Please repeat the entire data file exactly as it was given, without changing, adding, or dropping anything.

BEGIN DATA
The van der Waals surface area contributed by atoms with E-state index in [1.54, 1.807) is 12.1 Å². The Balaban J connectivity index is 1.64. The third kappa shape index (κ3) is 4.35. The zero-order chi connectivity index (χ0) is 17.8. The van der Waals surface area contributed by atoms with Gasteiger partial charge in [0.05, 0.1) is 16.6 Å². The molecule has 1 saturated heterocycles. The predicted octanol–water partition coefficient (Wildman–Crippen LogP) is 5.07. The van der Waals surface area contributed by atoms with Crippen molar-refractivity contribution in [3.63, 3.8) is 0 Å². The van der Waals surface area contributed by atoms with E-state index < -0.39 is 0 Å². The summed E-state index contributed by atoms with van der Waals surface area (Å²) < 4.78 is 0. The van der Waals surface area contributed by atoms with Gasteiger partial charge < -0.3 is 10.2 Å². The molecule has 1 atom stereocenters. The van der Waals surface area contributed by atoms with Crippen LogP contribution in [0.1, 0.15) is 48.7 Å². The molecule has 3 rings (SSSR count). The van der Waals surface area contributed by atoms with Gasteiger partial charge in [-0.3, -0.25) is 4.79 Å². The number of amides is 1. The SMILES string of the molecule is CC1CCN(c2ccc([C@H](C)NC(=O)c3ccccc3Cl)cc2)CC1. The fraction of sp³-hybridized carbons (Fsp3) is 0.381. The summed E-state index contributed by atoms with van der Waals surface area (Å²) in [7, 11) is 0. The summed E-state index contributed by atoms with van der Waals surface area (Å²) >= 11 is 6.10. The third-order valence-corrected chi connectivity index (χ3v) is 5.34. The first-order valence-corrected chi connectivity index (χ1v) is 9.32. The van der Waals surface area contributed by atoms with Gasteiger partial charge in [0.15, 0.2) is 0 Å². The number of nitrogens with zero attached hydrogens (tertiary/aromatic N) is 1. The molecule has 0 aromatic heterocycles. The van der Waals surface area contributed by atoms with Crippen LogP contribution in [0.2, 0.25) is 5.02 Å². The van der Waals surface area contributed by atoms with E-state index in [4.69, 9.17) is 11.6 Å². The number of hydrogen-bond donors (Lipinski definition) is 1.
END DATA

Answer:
The van der Waals surface area contributed by atoms with E-state index in [1.54, 1.807) is 12.1 Å². The Balaban J connectivity index is 1.64. The third kappa shape index (κ3) is 4.35. The zero-order chi connectivity index (χ0) is 17.8. The van der Waals surface area contributed by atoms with Gasteiger partial charge in [0.05, 0.1) is 16.6 Å². The molecule has 1 saturated heterocycles. The predicted octanol–water partition coefficient (Wildman–Crippen LogP) is 5.07. The van der Waals surface area contributed by atoms with Crippen molar-refractivity contribution in [3.63, 3.8) is 0 Å². The van der Waals surface area contributed by atoms with E-state index < -0.39 is 0 Å². The summed E-state index contributed by atoms with van der Waals surface area (Å²) < 4.78 is 0. The van der Waals surface area contributed by atoms with Gasteiger partial charge < -0.3 is 10.2 Å². The molecule has 1 atom stereocenters. The van der Waals surface area contributed by atoms with Crippen LogP contribution in [0.1, 0.15) is 48.7 Å². The molecule has 3 rings (SSSR count). The van der Waals surface area contributed by atoms with Gasteiger partial charge in [-0.3, -0.25) is 4.79 Å². The number of amides is 1. The SMILES string of the molecule is CC1CCN(c2ccc([C@H](C)NC(=O)c3ccccc3Cl)cc2)CC1. The fraction of sp³-hybridized carbons (Fsp3) is 0.381. The summed E-state index contributed by atoms with van der Waals surface area (Å²) in [7, 11) is 0. The summed E-state index contributed by atoms with van der Waals surface area (Å²) >= 11 is 6.10. The third-order valence-corrected chi connectivity index (χ3v) is 5.34. The first-order valence-corrected chi connectivity index (χ1v) is 9.32. The van der Waals surface area contributed by atoms with Gasteiger partial charge in [0.15, 0.2) is 0 Å². The number of nitrogens with zero attached hydrogens (tertiary/aromatic N) is 1. The molecule has 0 aromatic heterocycles. The van der Waals surface area contributed by atoms with Crippen LogP contribution in [0.2, 0.25) is 5.02 Å². The van der Waals surface area contributed by atoms with E-state index in [4.69, 9.17) is 11.6 Å². The number of hydrogen-bond donors (Lipinski definition) is 1.